(This change presumably will be apparent in photos processed to JPEG and TIFF in the camera, as well as NEFs converted to finished files in Capture NX2.)
Q. Have there been any changes to the optical low pass filter?
The D3S has a resolution of 12MP, and the Nikon D4 has a resolution of 16MP, so we had to make the filter thinner in the Nikon D4, to match its finer pixel pitch. But, the effect of the filter in the D3S and Nikon D4 is the same.
Q. Have there been any changes to the self-cleaning mechanism?
No, it’s comparable to the D3S.
Q. Are there any changes to the long exposure noise reduction, include a shortening of the delay between frames?
No, the dark frame subtraction works the same as the D3S, and takes the same amount of processing time.
Q. Why did you choose the XQD format for one of the D4′s card slots?
The main reason is the XQD format is faster than CompactFlash. We worked with Sony (the maker of the first XQD cards) to get better write speed in the Nikon D4. Sony says their first XQD cards will be capable of 125MB/s, and the Nikon D4 will be able to take advantage of that level of performance. In fact, the camera’s XQD slot can go much faster than that, well over 200MB/s, as higher-speed XQD cards come out in the future.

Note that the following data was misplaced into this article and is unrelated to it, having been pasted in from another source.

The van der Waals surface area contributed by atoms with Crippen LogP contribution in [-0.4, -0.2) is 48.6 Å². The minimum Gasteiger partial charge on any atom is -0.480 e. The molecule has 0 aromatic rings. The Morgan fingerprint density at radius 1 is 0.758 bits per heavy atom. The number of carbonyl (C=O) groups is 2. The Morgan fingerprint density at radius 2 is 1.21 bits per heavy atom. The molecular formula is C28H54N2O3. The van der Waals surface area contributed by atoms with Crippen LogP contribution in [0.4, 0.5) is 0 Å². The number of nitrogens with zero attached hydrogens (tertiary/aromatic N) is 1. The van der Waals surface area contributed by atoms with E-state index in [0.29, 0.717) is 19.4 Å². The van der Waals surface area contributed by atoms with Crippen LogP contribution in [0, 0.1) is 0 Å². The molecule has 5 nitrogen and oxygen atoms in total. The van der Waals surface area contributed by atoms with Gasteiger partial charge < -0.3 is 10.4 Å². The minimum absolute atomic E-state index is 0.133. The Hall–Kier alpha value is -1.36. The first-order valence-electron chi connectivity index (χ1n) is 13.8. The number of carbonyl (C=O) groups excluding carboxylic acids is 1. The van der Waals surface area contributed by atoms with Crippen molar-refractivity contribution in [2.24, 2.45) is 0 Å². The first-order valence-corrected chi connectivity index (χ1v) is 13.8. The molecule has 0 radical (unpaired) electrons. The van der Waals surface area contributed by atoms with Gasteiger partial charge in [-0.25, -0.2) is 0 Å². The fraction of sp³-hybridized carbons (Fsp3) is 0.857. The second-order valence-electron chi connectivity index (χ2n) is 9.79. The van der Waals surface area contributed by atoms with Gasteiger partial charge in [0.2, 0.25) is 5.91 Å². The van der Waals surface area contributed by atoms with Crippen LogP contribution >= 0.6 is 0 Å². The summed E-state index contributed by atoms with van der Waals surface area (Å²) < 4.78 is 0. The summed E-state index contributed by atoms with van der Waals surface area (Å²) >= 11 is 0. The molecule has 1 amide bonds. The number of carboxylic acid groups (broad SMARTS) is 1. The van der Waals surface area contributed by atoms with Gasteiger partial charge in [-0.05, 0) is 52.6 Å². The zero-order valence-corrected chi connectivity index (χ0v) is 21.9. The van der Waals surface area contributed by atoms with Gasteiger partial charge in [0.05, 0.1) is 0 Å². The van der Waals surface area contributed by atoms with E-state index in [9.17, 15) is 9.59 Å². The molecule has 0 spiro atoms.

This is faster than CompactFlash cards today, though the Nikon D4 will be able to take advantage of fast UDMA 7 CompactFlash cards as well.
Q. Both SanDisk and Lexar have told us that XQD is not on their product roadmap currently. Have any companies other than Sony told you they will be making XQD cards?
At this moment we don’t know which companies will be making XQD, other than Sony.
Q. The Nikon 1 J1 and V1 demonstrate that a camera without a mirror can be made to autofocus quickly and accurately, and the ultra-quiet operation of these cameras is really useful in certain situations. Do you see a mirrorless design eventually coming to Nikon’s F-mount digital cameras, including flagship models?
We cannot comment. What do you suggest we do to improve our cameras in the future?